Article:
I'm going to leave it at that; but before I end this comment, I want to go back to the opening scene again, and mention again how much I like the way you implemented details (I keep coming back to the sock, in particular). You were able to show us quite a lot about the narrator's life with just the way she interacts with her home. Well done.
Hmmm. It's hard to pick out what to critique because I'm not completely sure where you wanted to take this. Overall I think you've figured out the style you want: the narrator's disconnect is clear without it being rubbed in everyone's faces, I don't feel like you need more exposition about why her family wouldn't immediately call her because the flashback makes it clear (and why the helping verbs? Since it's present tense you don't need those so much; I think they slow the already carefully paced scenes down even more), and the ending completed the story. So basically, you know how to write.
What I think is missing here is a clear sense of thematic progression. The narrator has obviously figured out what to do next, or at least what to stop doing, but there's no sense of anything resolving, just the sense that she's moving on. I was intrigued that we never find her real name and couldn't tell if that was set up since the only names we actually get are Joanna and the absent Marley, but maybe that's another concept to explore.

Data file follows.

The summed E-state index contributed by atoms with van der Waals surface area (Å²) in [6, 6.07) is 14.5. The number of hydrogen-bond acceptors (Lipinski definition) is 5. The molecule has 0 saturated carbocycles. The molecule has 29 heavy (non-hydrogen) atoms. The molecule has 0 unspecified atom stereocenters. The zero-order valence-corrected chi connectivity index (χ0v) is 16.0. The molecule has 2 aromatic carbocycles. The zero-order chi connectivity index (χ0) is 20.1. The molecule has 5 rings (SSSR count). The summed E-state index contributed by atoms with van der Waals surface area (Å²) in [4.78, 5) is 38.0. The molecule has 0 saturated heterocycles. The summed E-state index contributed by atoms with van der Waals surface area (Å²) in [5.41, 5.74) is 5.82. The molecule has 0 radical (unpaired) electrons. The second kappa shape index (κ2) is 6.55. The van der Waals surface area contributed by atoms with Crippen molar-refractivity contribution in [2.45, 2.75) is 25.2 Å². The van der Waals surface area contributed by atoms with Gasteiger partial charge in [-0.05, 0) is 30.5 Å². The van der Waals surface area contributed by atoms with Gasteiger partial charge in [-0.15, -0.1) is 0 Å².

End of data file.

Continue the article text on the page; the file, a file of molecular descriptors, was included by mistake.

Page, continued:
I think I've said this to you before, but honestly, you have a way with little details. I can't explain it exactly, but you always manage to put me there, wherever there is. You use all the senses. You build a scene one little detail at a time, and it's always rich and full when you're done.
I saw you were missing a word in "smiling the new cashier," and thought I'd point that out quickly. But overall, this feels like one of the pieces I would be reading in a literary magazine for a college course. I loved the feel of it, and it was never dull, even though it wasn't a high-octane story. There's something familiar about it. It feels right. Anyway, I love it.